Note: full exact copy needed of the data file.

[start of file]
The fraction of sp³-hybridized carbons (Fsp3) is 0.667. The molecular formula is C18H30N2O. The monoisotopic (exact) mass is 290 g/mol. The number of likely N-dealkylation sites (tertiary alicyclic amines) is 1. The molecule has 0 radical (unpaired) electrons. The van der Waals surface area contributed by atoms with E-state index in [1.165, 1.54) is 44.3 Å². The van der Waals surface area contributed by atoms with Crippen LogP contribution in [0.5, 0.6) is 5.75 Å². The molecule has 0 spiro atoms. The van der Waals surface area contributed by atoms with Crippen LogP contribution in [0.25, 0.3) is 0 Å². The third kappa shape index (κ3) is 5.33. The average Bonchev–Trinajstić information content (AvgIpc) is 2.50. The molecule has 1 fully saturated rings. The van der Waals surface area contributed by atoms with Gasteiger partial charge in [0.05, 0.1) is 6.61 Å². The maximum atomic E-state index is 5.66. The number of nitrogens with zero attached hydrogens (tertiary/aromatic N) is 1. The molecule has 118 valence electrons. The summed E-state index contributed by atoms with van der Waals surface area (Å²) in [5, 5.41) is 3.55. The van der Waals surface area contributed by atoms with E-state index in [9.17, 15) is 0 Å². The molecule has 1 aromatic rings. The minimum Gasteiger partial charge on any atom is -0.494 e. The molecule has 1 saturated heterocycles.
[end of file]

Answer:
The fraction of sp³-hybridized carbons (Fsp3) is 0.667. The molecular formula is C18H30N2O. The monoisotopic (exact) mass is 290 g/mol. The number of likely N-dealkylation sites (tertiary alicyclic amines) is 1. The molecule has 0 radical (unpaired) electrons. The van der Waals surface area contributed by atoms with E-state index in [1.165, 1.54) is 44.3 Å². The van der Waals surface area contributed by atoms with Crippen LogP contribution in [0.5, 0.6) is 5.75 Å². The molecule has 0 spiro atoms. The van der Waals surface area contributed by atoms with Crippen LogP contribution in [0.25, 0.3) is 0 Å². The third kappa shape index (κ3) is 5.33. The average Bonchev–Trinajstić information content (AvgIpc) is 2.50. The molecule has 1 fully saturated rings. The van der Waals surface area contributed by atoms with Gasteiger partial charge in [0.05, 0.1) is 6.61 Å². The maximum atomic E-state index is 5.66. The number of nitrogens with zero attached hydrogens (tertiary/aromatic N) is 1. The molecule has 118 valence electrons. The summed E-state index contributed by atoms with van der Waals surface area (Å²) in [5, 5.41) is 3.55. The van der Waals surface area contributed by atoms with E-state index in [9.17, 15) is 0 Å². The molecule has 1 aromatic rings. The minimum Gasteiger partial charge on any atom is -0.494 e. The molecule has 1 saturated heterocycles.